Training & Diet
I work out once a week on Tuesdays after work. I do a “Big Five” workout, which consists of a horizontal push, a horizontal pull, a vertical push, a vertical pull, and a pressing motion with the legs. In my case this means chest press, seated row, shoulder press, pull down, and leg press. The cadence is a slow controlled movement taking five seconds in each direction with a weight heavy enough that you can keep this up for about 90 seconds until muscle failure in the positive direction. I can spend all day going into the why, but the simple answer is that you need to engage all of your muscle fibers from your low order slow twitch fibers to your high order fast twitch fibers, and then you need to give yourself ample recovery time (fast twitch fibers take anywhere from 6-20 days to recover depending on degree of inroading and genetics.
My diet is also very simple, but it’s different from what anyone recommends anywhere so you’re going to have to cook every meal for yourself if you try it. Here are the principles:
- Protein is good.
- Fat is good, as long as it is in a ratio of omega 6 fats to omega 3 fats of 4:1 or less. It’s important for cell repair and as a result muscle building.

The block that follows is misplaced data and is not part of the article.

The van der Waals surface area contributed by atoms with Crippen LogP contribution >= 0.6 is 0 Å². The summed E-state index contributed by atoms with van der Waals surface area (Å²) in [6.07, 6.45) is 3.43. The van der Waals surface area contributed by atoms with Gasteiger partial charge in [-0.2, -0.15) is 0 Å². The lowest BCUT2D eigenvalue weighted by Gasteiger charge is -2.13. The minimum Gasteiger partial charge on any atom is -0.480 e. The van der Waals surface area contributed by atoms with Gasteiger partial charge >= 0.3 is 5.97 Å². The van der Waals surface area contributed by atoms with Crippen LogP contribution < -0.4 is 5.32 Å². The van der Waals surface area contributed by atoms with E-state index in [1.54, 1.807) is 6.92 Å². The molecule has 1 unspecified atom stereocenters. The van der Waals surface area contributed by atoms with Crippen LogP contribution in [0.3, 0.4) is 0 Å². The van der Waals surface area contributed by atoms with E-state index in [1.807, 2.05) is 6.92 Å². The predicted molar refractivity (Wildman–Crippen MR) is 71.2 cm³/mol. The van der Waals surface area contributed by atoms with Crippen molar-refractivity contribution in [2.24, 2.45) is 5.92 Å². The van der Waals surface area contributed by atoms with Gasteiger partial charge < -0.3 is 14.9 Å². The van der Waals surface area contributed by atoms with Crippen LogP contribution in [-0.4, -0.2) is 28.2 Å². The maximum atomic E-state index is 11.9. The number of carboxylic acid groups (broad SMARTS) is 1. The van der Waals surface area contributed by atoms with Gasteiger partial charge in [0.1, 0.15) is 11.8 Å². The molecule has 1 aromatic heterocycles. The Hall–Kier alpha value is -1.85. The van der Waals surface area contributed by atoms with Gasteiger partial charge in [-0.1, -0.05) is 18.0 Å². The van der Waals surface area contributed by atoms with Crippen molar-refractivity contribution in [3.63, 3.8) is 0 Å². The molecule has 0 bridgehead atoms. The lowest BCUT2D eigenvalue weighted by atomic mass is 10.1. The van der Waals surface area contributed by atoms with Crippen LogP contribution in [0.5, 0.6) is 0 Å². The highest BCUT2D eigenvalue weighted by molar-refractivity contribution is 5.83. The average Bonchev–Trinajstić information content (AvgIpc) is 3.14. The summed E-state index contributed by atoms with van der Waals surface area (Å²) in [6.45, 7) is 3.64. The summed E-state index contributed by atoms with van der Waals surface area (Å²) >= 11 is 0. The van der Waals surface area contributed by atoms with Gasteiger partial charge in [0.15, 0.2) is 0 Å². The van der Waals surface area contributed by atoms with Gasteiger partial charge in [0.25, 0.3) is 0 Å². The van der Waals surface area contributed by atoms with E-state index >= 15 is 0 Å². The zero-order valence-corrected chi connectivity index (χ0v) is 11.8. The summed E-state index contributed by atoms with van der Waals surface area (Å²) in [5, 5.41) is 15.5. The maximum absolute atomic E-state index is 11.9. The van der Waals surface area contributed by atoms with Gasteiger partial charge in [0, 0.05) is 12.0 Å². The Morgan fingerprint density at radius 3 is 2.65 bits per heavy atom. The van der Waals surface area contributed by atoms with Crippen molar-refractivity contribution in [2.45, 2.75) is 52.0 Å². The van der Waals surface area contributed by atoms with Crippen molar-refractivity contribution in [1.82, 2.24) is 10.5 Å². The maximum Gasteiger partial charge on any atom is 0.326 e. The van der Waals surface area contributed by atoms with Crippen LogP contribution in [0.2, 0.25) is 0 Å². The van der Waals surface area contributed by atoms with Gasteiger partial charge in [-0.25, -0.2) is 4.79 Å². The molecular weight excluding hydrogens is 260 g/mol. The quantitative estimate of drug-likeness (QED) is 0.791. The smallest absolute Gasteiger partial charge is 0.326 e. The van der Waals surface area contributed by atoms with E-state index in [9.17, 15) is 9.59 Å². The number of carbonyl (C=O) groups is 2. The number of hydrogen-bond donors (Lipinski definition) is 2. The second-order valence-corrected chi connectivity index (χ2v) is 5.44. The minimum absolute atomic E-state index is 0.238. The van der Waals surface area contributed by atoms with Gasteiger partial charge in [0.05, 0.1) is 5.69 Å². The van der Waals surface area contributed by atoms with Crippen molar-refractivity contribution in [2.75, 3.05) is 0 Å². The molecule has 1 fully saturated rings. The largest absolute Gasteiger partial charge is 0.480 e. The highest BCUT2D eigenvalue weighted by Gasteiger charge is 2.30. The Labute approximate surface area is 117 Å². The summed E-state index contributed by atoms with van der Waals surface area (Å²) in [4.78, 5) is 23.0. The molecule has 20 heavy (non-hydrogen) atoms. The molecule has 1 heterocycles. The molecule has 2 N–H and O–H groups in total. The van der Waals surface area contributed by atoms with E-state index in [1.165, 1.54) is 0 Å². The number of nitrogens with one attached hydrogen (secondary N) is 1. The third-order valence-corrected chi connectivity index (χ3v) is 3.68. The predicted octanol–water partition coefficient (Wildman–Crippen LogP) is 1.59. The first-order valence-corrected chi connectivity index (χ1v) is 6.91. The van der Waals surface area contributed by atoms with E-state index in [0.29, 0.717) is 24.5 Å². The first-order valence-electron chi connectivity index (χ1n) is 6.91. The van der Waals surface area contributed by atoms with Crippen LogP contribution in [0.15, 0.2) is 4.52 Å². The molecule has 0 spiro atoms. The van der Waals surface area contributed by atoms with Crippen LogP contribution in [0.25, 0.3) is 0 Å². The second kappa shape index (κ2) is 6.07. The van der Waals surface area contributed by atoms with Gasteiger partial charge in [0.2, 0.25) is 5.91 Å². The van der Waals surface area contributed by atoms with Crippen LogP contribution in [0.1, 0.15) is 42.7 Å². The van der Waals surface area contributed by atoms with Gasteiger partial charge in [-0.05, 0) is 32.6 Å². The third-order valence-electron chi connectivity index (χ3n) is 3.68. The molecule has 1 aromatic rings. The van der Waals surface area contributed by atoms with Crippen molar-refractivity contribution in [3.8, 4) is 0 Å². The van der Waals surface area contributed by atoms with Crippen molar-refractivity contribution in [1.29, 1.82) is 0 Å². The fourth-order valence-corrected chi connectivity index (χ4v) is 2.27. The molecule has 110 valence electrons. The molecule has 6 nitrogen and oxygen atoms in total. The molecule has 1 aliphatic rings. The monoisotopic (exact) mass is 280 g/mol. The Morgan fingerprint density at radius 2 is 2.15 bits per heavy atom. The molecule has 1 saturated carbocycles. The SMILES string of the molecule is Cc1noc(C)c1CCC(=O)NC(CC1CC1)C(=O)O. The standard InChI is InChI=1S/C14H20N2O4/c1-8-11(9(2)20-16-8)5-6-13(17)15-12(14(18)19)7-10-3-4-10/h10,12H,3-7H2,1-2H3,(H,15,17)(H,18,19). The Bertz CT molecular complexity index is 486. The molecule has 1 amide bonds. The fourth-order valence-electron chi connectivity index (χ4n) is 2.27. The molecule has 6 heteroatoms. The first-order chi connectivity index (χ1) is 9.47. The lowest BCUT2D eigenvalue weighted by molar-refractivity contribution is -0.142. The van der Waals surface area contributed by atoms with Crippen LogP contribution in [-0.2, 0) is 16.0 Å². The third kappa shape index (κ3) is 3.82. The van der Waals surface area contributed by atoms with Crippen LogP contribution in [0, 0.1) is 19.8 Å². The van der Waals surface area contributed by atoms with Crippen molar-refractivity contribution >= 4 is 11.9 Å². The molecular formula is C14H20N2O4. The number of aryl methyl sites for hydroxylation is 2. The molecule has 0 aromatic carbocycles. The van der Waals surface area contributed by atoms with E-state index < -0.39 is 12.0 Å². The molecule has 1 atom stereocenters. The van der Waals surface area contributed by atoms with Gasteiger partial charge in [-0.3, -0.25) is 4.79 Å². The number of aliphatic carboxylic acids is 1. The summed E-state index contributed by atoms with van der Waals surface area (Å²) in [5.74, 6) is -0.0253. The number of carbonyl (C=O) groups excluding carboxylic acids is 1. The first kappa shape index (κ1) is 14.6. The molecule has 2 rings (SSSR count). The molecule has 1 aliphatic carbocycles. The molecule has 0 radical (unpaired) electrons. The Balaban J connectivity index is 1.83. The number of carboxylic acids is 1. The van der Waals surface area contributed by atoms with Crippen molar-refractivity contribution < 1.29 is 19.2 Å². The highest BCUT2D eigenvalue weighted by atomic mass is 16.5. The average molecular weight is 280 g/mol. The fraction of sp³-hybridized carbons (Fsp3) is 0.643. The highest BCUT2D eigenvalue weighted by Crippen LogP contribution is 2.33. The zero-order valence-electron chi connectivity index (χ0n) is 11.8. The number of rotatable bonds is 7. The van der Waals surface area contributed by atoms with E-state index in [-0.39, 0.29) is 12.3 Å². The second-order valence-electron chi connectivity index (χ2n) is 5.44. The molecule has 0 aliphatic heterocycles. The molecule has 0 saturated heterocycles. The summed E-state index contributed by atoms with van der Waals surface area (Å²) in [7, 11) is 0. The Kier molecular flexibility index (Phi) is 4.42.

- Carbs are bad, and the more refined they are the easier to digest they are, and thus the worse they are for you. This also includes drinking carbs in the form of fruit juice or non-diet soda.
- Beans are bad, as they alter hormone levels, particularly reducing testosterone and increasing estrogen.
- Vegetables are alright, because despite being carbs, they are pretty indigestible.
- Frying is good, but the oil used must have a high boiling point as oils like vegetable oil (soy) or corn oil will turn into trans fats
My diet consists of the following:
- High calorie protein shake for breakfast made with a can of coconut milk, three scoops of whey protein isolate (chocolate), and some melted butter (grass fed)
- Grass Fed beef, maybe a 15 oz steak purchased from Grassland Beef. Beef and other red meats that you buy in the grocery store are grain (corn) fed and have a ratio of omega 6s to omega 3s of 20:1, which can cause a huge number of problems and is a big part of why people had problems on Atkins
- Chicken breast, with fat added back into it using grass fed butter
- 6-12 eggs, organic vegetable fed eggs high in omega 3s fried in grass fed butter
- Organic, vegetable extracted multivitamin from Nutralite (Amway product)
- 36 hour fast after my shake on Monday morning until after my workout on Tuesday night